Some universities in the United States use a complex tracking system for their students to capture their behavior changes, in a social engineering application.
In addition, all universities use the SpotterEDU application that connects to students’ smartphones to increase their “points of attendance,” according to The Washington Post.
Syracuse University professor Jeff Rubin said students “want those points.”
“They know I’m watching and acting on it. So, in terms of behavior, they change,” Rubin said, showing definite power over the actions of students under his watch.
For some students, being tracked is not acceptable.
“We’re adults. Do we really need to be tracked?” protested Robby Pfeifer, a sophomore at Virginia Commonwealth University in Richmond, according to The Washington Post.
“Why is this necessary?, How does this benefit us? … And is it going to continue to progress until we are micromanaged every second of the day?” he argued angrily and worried about his future, during the same interview.
The use of surveillance systems makes it possible to monitor students’ academic performance, analyze their behavior or evaluate their mental health.
On the other hand, some teachers and education advocates consider this technology intrusive and violating students’ privacy on a massive scale.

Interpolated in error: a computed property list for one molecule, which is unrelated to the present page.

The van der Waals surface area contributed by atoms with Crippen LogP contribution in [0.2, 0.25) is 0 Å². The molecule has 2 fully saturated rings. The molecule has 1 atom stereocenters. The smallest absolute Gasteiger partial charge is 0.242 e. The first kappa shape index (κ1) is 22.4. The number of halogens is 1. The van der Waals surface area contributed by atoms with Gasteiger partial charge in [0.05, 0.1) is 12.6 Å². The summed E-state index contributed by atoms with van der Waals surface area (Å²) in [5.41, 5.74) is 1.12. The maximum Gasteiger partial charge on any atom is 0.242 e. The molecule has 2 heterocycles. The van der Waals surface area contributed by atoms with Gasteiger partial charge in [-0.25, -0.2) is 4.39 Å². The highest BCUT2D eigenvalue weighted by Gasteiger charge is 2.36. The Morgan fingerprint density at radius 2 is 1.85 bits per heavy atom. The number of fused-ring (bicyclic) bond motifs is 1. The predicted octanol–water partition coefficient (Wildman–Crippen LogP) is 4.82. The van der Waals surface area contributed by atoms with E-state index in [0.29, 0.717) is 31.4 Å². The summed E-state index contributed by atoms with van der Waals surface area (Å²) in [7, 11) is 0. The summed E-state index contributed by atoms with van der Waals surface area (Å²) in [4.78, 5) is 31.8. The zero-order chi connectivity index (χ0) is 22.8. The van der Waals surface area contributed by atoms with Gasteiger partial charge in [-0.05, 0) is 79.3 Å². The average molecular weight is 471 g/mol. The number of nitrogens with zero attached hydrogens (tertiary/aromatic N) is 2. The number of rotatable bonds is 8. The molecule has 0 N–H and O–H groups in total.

“Graduates will be well prepared … to embrace 24/7 government monitoring and social credit systems,” one Internet user warned, according to The Washington Post.
One wireless company said it gets up to 6,000 location data points per student every day, from the dormitory to the desk.
In addition, schools use an initiative called Degree Analytics, which uses WiFi to track and trace nearly 200,000 students at 19 state universities.
Erin Rose Glass, a digital scholarship librarian at the University of California, San Diego, is critical to this tracking.
“It embodies a very cynical view of education, that it’s something we need to enforce on students, almost against their will,” Glass said.
Along with the increased use of facial recognition supported by artificial intelligence, resistance to it has also increased.
Meanwhile, Sen. Cory Booker (D-N.J.) introduced a bill in late November that bans the use of facial recognition technology in public housing, according to The Hill.
Japanese scientists have also produced special glasses designed to fool the technology.
Similarly, some public campaigns have opposed commercial uses, from Ticket-master, which uses facial recognition for concert tickets, to JetBlue for boarding passes, according to Time.